Mar 14, 2011


It is a strange thing that of all my favorite shows only one - only one - hasn't been canceled prematurely. And that's just because Buffy aired in the pre-premature cancellation era (I actually have no idea if that is true, but never mind). All the others have met an untimely demise. Which either speaks bad about the tastes of the unwashed masses (likely) or shows that mine are weird (also likely).

So anyway, Kings. I first heard about that show when I came to America to audition for school. Literally every bus stop in Manhattan had a billboard with a poster for it. And they were beautiful, giving a subtle SF vibe, what with the strange skyscrapers and the butterfly flag. So when it started airing, I started following it. And boy, was I hooked.

Kings is a modern day reimagining of the story of David and Goliath, turned into a complicated drama filled with omens, conflicting agendas and political intrigue. In an alternative present the kingdom of Gilboa, barely a generation old, is at war with the neighboring country - the Republic of Gath. King Silas of Gilboa (Ian McShane), God chosen monarch with absolute power and authority, wants peace, but other powers would deny it to him. Then on the stage appears David Shepperd (Christopher Egan) - a a simple farmboy with a strong sense of justice and integrity, who saves the life of the crown prince - Jack Benjamin (Sebastian Stan) - by sneaking into Gath territory and rescuing him from the camp where he is held prisoner. That, and the picture, showing him destroying a Goliath - one of Gath's unstoppable tanks - turns David overnight into a media star, and a focus of all the political intrigues of the court. Then he falls in love with the princess Michelle (Allison Miller), and when even God's signs seem to point at him as the next king, Silas is faced with a horrible choice.

Kings is absolutely fantastic. First comes the amazing cast. Ian McShane (Deadwood) is the type of actor who eats living dragons for breakfast, and the choice to put him as an Old Testament king in a modern age setting is nothing short of genius. Every word he utters is edict, his tone of voice enough to stop the sun from rising, every order he gives - a primal force. It is impossible not to fall in love with his Silas, flawed and vain as he is.

Christopher Egan (of dubious Eragon and Resident Evil fame) gives a surprisingly mature performance as the wide-eyed yet unwavering in his beliefs young soldier who turns the kingdom into a storm that he is the eye of. Still, his is the role of the idealist, and as such - less nuanced than those of others in the cast. Another fantastic character is Jack Benjamin, the King's son. He is a tortured soul, denied the right to be what he wishes to be, and Sebastian Stan (Gossip Girl) portrays his bipolar swings between a victim and a villain very well. Another beautiful casting choice - perhaps the best one after McShane - is Susanna Thompson (CSI and Star Trek: Voyager/Deep Space Nine, among many other tv shows) as the queen Rose. She is the perfect queen - the velvet glove to her husband's iron hand, yet a woman strong enough to have literally designed the entire Kingdom of Gilboa from scratch.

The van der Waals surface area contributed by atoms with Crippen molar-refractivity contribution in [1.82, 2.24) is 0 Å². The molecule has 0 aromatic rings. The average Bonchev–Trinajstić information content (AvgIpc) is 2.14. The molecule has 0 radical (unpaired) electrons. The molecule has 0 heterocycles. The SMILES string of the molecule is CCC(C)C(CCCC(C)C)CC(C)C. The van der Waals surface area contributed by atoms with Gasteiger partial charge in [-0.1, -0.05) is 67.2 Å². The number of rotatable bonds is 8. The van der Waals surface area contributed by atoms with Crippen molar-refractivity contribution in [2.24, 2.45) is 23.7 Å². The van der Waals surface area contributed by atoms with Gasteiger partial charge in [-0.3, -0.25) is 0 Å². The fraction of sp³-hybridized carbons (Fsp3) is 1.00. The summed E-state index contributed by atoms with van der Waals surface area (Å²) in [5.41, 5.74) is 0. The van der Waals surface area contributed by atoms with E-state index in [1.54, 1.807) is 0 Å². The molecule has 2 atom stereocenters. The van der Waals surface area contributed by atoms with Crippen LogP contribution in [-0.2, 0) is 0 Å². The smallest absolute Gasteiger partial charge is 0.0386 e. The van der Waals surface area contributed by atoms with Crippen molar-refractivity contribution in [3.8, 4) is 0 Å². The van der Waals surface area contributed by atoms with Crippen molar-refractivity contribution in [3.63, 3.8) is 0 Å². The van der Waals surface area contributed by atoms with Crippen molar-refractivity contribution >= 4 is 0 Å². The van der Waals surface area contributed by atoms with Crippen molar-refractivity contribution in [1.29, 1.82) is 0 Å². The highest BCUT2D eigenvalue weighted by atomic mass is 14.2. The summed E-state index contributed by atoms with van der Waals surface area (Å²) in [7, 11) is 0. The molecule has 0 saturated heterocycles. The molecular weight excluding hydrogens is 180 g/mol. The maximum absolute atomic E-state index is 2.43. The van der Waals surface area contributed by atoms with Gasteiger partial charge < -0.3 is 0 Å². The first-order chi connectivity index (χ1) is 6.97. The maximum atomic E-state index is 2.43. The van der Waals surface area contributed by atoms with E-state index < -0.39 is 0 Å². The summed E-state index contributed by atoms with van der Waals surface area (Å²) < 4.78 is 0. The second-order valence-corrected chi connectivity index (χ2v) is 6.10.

But really, it is hard not to like all the characters, none of whom is entirely good or bad, and my gushing over them would be rather pointless in any further detail. The choice of setting is the second thing that captures the imagination. Gilboa is very obviously a smaller version of present day America, with the newly inaugurated capital of Shiloh being a cleaner, grander and slightly more decadent New York. The concept of an Old Testament absolute monarchy mixed with today's political power plays, media and public support concepts and the interests of corrupt businessmen is nothing short of genius, and it is executed perfectly. And the story of Kings and omens that unfolds on this stage holds its own against the sublime cast and beautiful setting with ease.

Kings is very particular about its colors, so Gilboa is always bathed in golden light, with the orange of its butterfly flag dominating over any other color, while the neighboring Republic of Gath, in its Soviet trappings, is always dark green and gray. I am aware that this is rather simplistic in terms of creating an atmosphere, but there are scenes in the show that are works of art simply because of the choice of palette.

Unfortunately, the show bombed completely in the box office. It was, as Joss Whedon would say, ignored and abandoned. Nobody saw it, nobody cared. And so NBC pulled the plug. Thankfully, the first season - a meager twelve-episode affair - is completed, and a full story arc manages to evolve and be resolved in that time. So even though David and Silas' tale is far from over, Kings is undoubtedly worth the time and a perfectly satisfying experience. I have rarely witnessed such craft in creating a TV show, and I strongly suggest you give it a chance.


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